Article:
Date Published: 16 September 2015
New ultrasonic device can improve cleaning of medical instruments, reducing contamination and associated risks
Recent scientific advances have lead to the development of a pioneering ultrasonic device that can dramatically improve the cleaning of medical instruments. This development could, in turn, could lead to reductions in contamination and the consequent risks of infection. This is important because the thorough cleaning of instruments between patients is necessary in order to avoid transmission of biological agents that can lead to conditions such as Creutzfeldt-Jakob Disease (CJD). The new ultrasonic device is also able to remove bacterial biofilms that typically cause dental disease and has been found to be effective at removing soft tissue from bones - an important step prior to transplants that is done to prevent rejection of the transplanted material by the recipient's immune system.
More about the product:
Using only clean cold water, a new product called StarStream, recently invented at and patented by Southampton University in England, has been shown to remove biological contamination, including brain tissue from surgical steel. This product is now being manufactured by the UK company Ultrawave Ltd.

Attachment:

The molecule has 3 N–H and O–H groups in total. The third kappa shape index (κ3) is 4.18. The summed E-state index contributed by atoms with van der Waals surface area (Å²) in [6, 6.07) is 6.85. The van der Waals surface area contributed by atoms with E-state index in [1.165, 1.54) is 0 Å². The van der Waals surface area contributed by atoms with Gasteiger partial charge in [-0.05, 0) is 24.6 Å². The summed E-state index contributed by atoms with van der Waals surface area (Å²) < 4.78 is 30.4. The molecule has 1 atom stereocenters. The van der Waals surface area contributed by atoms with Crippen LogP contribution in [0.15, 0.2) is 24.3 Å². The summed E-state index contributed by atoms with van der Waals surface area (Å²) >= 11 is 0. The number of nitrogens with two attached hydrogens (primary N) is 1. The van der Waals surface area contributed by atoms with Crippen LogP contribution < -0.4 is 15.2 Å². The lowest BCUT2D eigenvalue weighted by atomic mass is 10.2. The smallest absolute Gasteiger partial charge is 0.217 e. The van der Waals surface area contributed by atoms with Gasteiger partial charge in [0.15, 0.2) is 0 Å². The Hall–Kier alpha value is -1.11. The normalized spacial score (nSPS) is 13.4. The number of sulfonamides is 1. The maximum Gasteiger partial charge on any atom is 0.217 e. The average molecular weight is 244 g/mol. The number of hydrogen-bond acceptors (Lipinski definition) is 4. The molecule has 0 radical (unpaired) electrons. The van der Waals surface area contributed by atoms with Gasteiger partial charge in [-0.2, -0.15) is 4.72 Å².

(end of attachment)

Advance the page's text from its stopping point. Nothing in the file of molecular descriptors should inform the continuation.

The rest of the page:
StarStream enables water to clean surfaces more efficiently by creating tiny bubbles which automatically scrub the surfaces. The device supplies a gentle stream of water through a nozzle that generates ultrasound and tiny bubbles, dramatically improving the cleaning power of water and reducing the need for additives and heating.
Expert responses to this technology:
Professor Tim Leighton of Southampton University's Institute of Sound and Vibration Research, who lead the scientific work that lead to the development of this product, said:
“In the absence of sufficient cleaning of medical instruments, contamination and infection can result in serious consequences for the health sector and remains a significant challenge. Our highly-effective cleaning device, achieved with cold water and without the need for chemical additives or the high power consumption associated with conventional strategies, has the potential to meet this challenge and transform the sector. ?
He went on to add that
“... Commercialisation is vital: if we cannot build a business that can sell thousands of these to health providers at a price they find attractive, this invention will stay in the laboratory and help no-one. ?
Many other scientists also contributed to the success of this project. The team has gone on to form the beginning of Southampton University's Network for Anti-Microbial Resistance and Infection Prevention (NAMRIP) Strategic Research Group. Members of this group have published several scientific papers detailing evidence for the effectiveness of the ultrasonic techniques used in StarStream to increase the cleaning efficiency of water.
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